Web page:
I remember feeling new, like paper. I was blank, nothing – a few etchings beginning to appear as my new person developed. Someone wholly separated from the person I’d been in all the years leading me to that point. I vowed I’d never be that girl who hurt herself by staying where she wasn’t actually wanted. I vowed I would never date a musician again. I vowed I would stop being scared of losing everything, and start living.

So I took a job in a call centre – something the old me would never have done, because I was too anxious that the people sitting next to me would hear how useless I was at the job. I went out to nightclubs on my own and introduced myself to people. I wandered a lot. Had hair style changes, new piercings, new clothing… and while it felt exciting to create a new me, it felt like it was all happening to someone else.

It’s only through hindsight that I can see how close I came to actually losing everything, and to just how completely disconnected I was from reality, my emotions, and the idea of consequences.

When I listen to this song, I remember the smell of that apartment, how cold it was, how small, but wonderful it was. The way I heated it using the oven, because the idea of buying a heater to keep myself warm never once occurred to me. When Sid asked me, flat out, as he shivered that night of our one night stand, why I didn’t have a heater, I remember the sadness, the horror, as I realised I’d never considered it because mentally, I didn’t feel worthy of warmth.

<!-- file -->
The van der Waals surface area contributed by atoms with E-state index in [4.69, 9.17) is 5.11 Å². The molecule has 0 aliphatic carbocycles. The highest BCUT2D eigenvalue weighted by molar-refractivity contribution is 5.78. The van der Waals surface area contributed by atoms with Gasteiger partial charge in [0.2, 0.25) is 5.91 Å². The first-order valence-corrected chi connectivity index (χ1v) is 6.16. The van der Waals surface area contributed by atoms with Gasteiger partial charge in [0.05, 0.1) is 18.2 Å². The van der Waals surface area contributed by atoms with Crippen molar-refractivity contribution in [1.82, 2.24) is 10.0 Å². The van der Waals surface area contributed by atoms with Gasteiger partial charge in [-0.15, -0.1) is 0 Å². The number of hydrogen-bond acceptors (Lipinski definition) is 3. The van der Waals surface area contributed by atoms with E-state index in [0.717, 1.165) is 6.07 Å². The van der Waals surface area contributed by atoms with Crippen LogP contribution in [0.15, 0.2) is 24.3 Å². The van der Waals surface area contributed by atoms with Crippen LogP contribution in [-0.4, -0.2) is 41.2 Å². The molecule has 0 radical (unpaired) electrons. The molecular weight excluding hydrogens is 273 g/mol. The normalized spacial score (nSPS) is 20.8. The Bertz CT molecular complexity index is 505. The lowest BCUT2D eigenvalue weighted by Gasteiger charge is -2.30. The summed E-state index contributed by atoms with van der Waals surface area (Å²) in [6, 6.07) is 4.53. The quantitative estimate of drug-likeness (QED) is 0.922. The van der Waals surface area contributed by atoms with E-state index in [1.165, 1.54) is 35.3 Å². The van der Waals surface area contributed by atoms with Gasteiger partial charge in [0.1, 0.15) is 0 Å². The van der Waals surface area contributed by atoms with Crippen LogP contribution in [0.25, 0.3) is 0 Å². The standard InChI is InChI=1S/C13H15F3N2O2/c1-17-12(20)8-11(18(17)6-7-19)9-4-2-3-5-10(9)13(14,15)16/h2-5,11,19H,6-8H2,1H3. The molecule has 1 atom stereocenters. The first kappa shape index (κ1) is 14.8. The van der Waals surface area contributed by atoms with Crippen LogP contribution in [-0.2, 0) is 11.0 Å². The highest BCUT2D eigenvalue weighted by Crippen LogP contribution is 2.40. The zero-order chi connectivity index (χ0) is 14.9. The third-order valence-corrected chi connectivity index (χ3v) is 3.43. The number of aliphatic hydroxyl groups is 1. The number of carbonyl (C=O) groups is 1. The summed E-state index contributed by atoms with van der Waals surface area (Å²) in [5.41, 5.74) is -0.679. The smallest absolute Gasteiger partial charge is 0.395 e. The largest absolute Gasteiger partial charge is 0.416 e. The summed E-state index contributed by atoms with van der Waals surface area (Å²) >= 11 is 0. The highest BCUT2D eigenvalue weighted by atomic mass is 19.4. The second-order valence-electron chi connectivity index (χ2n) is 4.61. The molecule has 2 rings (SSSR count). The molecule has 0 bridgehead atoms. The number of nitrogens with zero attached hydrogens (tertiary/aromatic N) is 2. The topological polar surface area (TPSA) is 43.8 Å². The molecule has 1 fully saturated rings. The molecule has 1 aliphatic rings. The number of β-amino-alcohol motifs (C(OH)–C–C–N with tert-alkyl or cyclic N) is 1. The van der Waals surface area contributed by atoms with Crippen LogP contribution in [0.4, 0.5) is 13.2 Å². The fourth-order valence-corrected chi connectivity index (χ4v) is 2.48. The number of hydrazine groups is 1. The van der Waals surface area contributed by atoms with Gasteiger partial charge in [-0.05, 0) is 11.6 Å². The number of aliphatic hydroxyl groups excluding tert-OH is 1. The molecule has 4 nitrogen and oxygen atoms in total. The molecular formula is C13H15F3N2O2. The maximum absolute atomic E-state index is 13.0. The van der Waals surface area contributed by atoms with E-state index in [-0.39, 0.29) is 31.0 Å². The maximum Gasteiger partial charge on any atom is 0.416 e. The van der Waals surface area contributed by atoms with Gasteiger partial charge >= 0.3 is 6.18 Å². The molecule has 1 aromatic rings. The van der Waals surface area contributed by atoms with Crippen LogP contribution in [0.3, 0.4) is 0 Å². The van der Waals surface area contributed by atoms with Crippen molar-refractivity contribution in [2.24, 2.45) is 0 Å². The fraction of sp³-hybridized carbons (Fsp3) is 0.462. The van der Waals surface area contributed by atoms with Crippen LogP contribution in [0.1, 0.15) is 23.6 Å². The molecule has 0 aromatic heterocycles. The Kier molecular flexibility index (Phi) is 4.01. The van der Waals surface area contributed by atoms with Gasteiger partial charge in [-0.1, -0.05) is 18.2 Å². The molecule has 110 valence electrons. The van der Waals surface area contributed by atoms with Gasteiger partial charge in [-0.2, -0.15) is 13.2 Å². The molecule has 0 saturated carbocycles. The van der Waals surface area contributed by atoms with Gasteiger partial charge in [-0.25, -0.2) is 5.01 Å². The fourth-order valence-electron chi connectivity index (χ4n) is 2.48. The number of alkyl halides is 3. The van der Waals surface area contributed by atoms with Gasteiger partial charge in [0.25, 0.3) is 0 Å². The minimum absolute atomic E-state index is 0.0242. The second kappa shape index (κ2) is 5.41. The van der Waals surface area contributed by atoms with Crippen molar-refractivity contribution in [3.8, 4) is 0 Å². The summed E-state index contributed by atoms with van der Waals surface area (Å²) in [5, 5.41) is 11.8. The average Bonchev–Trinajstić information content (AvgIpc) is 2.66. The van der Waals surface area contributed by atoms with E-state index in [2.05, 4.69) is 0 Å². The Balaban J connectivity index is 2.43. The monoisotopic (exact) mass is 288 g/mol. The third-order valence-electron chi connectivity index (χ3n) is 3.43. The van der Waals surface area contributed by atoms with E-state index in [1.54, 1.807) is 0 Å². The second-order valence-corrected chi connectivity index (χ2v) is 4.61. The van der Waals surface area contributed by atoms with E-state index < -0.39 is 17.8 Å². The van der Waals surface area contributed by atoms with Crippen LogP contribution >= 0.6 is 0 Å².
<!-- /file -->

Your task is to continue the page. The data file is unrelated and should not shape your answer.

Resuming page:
Until that very moment, I’d had no idea just how much I had confused my numb, reckless, alcohol-induced Brave New Person, with simply shutting down and not coping.

People say that you drink to forget. The only time I remember Important Things, is when I’m drunk. But the next day, I can’t remember what I remembered, and I wonder how many secrets about myself and my past, that I discovered and lost, alone in that apartment, with this song the only witness?

I wonder what the walls heard, or who I spilled my secrets to at 4am on threadbare couches in darkened corners of dirty clubs and 24 hour pubs – There are strangers out there, walking around, who know things about me that I will never remember, and the shapes of their faces are little more than a faded blur of a whiskey soaked memory, and yet, they probably know me far more intimately than people who’ve known me for decades, because when the whiskey goes in, the walls come down, and I feel safe to be myself.